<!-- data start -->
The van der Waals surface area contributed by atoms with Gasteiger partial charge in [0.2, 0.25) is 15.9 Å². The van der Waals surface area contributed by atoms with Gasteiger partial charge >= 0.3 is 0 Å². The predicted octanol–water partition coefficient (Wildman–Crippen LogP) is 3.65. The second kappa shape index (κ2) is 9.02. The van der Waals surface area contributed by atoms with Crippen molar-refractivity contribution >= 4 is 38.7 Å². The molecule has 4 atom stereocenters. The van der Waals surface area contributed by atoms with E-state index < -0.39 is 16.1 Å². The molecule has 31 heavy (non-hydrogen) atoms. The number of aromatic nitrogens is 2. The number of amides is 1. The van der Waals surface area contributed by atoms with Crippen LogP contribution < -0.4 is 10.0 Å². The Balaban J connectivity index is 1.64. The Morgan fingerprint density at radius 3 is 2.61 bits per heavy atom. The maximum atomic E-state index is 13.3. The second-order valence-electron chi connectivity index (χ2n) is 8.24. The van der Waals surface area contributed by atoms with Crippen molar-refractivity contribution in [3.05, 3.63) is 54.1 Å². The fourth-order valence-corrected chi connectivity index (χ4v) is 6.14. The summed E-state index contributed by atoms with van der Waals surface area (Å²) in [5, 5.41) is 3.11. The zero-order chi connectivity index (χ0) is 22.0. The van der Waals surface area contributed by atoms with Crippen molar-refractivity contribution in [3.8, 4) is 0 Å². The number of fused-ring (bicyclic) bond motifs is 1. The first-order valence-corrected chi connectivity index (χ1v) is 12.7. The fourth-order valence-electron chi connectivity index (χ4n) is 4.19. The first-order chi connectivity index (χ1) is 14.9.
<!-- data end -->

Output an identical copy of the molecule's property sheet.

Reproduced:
The van der Waals surface area contributed by atoms with Gasteiger partial charge in [0.2, 0.25) is 15.9 Å². The van der Waals surface area contributed by atoms with Gasteiger partial charge >= 0.3 is 0 Å². The predicted octanol–water partition coefficient (Wildman–Crippen LogP) is 3.65. The second kappa shape index (κ2) is 9.02. The van der Waals surface area contributed by atoms with Crippen molar-refractivity contribution >= 4 is 38.7 Å². The molecule has 4 atom stereocenters. The van der Waals surface area contributed by atoms with E-state index < -0.39 is 16.1 Å². The molecule has 31 heavy (non-hydrogen) atoms. The number of aromatic nitrogens is 2. The number of amides is 1. The van der Waals surface area contributed by atoms with Crippen LogP contribution < -0.4 is 10.0 Å². The Balaban J connectivity index is 1.64. The Morgan fingerprint density at radius 3 is 2.61 bits per heavy atom. The maximum atomic E-state index is 13.3. The second-order valence-electron chi connectivity index (χ2n) is 8.24. The van der Waals surface area contributed by atoms with Crippen molar-refractivity contribution in [3.05, 3.63) is 54.1 Å². The fourth-order valence-corrected chi connectivity index (χ4v) is 6.14. The summed E-state index contributed by atoms with van der Waals surface area (Å²) in [5, 5.41) is 3.11. The zero-order chi connectivity index (χ0) is 22.0. The van der Waals surface area contributed by atoms with Crippen molar-refractivity contribution in [3.8, 4) is 0 Å². The number of fused-ring (bicyclic) bond motifs is 1. The first-order valence-corrected chi connectivity index (χ1v) is 12.7. The fourth-order valence-electron chi connectivity index (χ4n) is 4.19. The first-order chi connectivity index (χ1) is 14.9.